The present invention has been described by way of embodiment wherein the helical spring 28 is incorporated into the articulations 20, although the invention is not limited to the use of the helical spring 28 and the compressive coil spring 30, which may be replaced with a hydraulic shock absorber 68 as shown in FIG. 4. The hydraulic shock absorber 68 exerts a resisting force against swiveling motion by making use of viscous resistance and, when contracting or expanding motion occurs, resists the contraction or expansion.

Use of the hydraulic shock absorber 68 makes it possible to cause the subsiding motion to proceed slowly when the occupant is seated on the chair seat 12, thus causing soft feel of seating, making the reclining motion slower when the occupant reclines against the chair back 14 and providing soft support on the back.

It need not to say that optimum feel of fitting can be obtained between the occupant and the chair back when he or she is seated and when he or she reclines, by proper selection of the forces represented by the vectors r1 and r2, and properly setting the helical spring 28, the compressive coil spring 30 and the hydraulic shock absorber 68 of the link mechanism.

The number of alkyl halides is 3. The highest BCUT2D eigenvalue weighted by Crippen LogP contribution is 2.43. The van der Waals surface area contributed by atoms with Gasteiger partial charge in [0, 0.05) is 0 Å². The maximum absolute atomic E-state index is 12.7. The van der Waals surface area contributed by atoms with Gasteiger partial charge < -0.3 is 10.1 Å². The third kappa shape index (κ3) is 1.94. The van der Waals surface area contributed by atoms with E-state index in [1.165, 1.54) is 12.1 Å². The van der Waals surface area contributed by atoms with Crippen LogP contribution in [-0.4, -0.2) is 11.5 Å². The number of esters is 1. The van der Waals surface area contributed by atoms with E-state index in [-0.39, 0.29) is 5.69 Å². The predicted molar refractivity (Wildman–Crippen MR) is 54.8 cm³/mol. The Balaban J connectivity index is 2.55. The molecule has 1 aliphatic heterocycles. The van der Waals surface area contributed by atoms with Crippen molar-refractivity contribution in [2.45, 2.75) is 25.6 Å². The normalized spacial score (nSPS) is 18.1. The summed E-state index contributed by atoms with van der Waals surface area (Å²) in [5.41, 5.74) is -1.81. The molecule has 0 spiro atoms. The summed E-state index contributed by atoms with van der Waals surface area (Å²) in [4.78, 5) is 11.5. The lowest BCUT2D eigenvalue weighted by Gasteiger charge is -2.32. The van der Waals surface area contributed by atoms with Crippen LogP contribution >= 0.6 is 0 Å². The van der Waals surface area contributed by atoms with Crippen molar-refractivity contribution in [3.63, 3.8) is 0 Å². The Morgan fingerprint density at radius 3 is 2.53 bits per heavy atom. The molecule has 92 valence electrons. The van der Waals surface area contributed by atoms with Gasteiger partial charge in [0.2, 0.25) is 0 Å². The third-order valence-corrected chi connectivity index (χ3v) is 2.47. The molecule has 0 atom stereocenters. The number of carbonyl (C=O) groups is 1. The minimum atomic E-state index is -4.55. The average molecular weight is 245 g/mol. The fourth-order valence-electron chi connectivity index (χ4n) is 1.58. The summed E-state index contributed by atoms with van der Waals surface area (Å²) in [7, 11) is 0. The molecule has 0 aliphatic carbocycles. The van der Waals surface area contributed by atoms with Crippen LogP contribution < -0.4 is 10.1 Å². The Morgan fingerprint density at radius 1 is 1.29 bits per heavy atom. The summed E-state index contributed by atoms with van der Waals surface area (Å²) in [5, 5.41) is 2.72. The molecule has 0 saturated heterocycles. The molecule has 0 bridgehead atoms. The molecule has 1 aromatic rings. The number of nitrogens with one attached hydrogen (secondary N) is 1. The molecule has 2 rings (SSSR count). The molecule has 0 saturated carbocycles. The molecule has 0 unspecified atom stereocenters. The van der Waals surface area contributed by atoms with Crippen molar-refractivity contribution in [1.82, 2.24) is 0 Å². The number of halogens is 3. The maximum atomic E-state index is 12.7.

Another alternative embodiment of the chair of the present invention will be described below with reference to FIG. 5. The chair 10 of the illustrative embodiment described above relies upon the relation of r1=r2 being satisfied in order to achieve its functions. This, however, requires for the base member 16 longer than usual. That may make it difficult to design the chair 10 having the chair seat 12 positioned at the height as comparable as the typical popliteal height. In order to solve this problem, the instant alternative embodiment is resultant from introducing an auxiliary link mechanism into the illustrative embodiment described above so as to reduce the size of the mechanism provided beneath the chair seat 12 to thereby lower the chair seat 12 to the height comparable to the ordinary chairs.